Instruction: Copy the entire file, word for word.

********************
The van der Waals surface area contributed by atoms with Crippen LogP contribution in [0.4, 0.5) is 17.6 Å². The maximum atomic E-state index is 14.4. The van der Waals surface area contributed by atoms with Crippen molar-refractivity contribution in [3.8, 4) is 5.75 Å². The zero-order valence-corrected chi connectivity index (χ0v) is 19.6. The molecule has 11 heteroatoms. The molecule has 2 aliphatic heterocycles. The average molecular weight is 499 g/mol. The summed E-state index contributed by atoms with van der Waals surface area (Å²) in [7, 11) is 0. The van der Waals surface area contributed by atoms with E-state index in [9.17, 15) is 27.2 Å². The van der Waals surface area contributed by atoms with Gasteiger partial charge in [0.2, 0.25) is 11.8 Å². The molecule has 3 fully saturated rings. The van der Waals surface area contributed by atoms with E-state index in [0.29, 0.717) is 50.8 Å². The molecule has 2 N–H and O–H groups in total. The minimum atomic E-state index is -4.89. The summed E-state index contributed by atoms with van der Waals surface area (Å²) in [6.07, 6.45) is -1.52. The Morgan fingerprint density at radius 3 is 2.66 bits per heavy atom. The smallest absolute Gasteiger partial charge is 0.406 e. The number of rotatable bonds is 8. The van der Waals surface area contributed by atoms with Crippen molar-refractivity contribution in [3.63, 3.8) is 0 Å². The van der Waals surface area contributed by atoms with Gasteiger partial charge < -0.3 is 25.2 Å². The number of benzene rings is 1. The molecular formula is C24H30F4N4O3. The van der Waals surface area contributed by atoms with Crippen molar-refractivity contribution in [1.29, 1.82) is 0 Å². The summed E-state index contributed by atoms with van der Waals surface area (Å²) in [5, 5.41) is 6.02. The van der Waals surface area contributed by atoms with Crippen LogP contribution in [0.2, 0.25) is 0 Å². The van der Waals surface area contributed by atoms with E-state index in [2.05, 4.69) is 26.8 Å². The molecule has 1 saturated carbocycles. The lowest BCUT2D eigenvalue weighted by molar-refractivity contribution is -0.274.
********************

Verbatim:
The van der Waals surface area contributed by atoms with Crippen LogP contribution in [0.4, 0.5) is 17.6 Å². The maximum atomic E-state index is 14.4. The van der Waals surface area contributed by atoms with Crippen molar-refractivity contribution in [3.8, 4) is 5.75 Å². The zero-order valence-corrected chi connectivity index (χ0v) is 19.6. The molecule has 11 heteroatoms. The molecule has 2 aliphatic heterocycles. The average molecular weight is 499 g/mol. The summed E-state index contributed by atoms with van der Waals surface area (Å²) in [7, 11) is 0. The van der Waals surface area contributed by atoms with E-state index in [9.17, 15) is 27.2 Å². The van der Waals surface area contributed by atoms with Gasteiger partial charge in [0.2, 0.25) is 11.8 Å². The molecule has 3 fully saturated rings. The van der Waals surface area contributed by atoms with E-state index in [0.29, 0.717) is 50.8 Å². The molecule has 2 N–H and O–H groups in total. The minimum atomic E-state index is -4.89. The summed E-state index contributed by atoms with van der Waals surface area (Å²) in [6.07, 6.45) is -1.52. The Morgan fingerprint density at radius 3 is 2.66 bits per heavy atom. The smallest absolute Gasteiger partial charge is 0.406 e. The number of rotatable bonds is 8. The van der Waals surface area contributed by atoms with Crippen molar-refractivity contribution in [3.63, 3.8) is 0 Å². The van der Waals surface area contributed by atoms with Gasteiger partial charge < -0.3 is 25.2 Å². The number of benzene rings is 1. The molecular formula is C24H30F4N4O3. The van der Waals surface area contributed by atoms with Crippen molar-refractivity contribution in [1.29, 1.82) is 0 Å². The summed E-state index contributed by atoms with van der Waals surface area (Å²) in [5, 5.41) is 6.02. The van der Waals surface area contributed by atoms with Crippen LogP contribution in [0.2, 0.25) is 0 Å². The van der Waals surface area contributed by atoms with E-state index in [2.05, 4.69) is 26.8 Å². The molecule has 1 saturated carbocycles. The lowest BCUT2D eigenvalue weighted by molar-refractivity contribution is -0.274.